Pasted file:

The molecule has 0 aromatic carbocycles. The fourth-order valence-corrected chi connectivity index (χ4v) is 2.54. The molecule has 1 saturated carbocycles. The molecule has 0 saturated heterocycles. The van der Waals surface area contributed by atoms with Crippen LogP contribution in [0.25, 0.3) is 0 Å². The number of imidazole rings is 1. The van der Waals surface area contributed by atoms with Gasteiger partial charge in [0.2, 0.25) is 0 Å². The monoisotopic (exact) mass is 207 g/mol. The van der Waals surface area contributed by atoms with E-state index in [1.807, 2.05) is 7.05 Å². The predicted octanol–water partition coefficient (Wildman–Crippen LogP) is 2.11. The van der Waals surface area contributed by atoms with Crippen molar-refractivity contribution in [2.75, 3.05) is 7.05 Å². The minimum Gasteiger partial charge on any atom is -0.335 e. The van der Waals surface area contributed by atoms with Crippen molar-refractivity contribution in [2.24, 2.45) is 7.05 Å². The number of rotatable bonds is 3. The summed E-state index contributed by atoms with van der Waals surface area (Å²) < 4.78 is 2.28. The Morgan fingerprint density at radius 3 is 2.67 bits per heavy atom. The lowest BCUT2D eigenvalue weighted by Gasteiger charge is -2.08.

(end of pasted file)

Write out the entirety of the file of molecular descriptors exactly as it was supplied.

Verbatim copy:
The molecule has 0 aromatic carbocycles. The fourth-order valence-corrected chi connectivity index (χ4v) is 2.54. The molecule has 1 saturated carbocycles. The molecule has 0 saturated heterocycles. The van der Waals surface area contributed by atoms with Crippen LogP contribution in [0.25, 0.3) is 0 Å². The number of imidazole rings is 1. The van der Waals surface area contributed by atoms with Gasteiger partial charge in [0.2, 0.25) is 0 Å². The monoisotopic (exact) mass is 207 g/mol. The van der Waals surface area contributed by atoms with E-state index in [1.807, 2.05) is 7.05 Å². The predicted octanol–water partition coefficient (Wildman–Crippen LogP) is 2.11. The van der Waals surface area contributed by atoms with Crippen molar-refractivity contribution in [2.75, 3.05) is 7.05 Å². The minimum Gasteiger partial charge on any atom is -0.335 e. The van der Waals surface area contributed by atoms with Crippen molar-refractivity contribution in [2.24, 2.45) is 7.05 Å². The number of rotatable bonds is 3. The summed E-state index contributed by atoms with van der Waals surface area (Å²) < 4.78 is 2.28. The Morgan fingerprint density at radius 3 is 2.67 bits per heavy atom. The lowest BCUT2D eigenvalue weighted by Gasteiger charge is -2.08.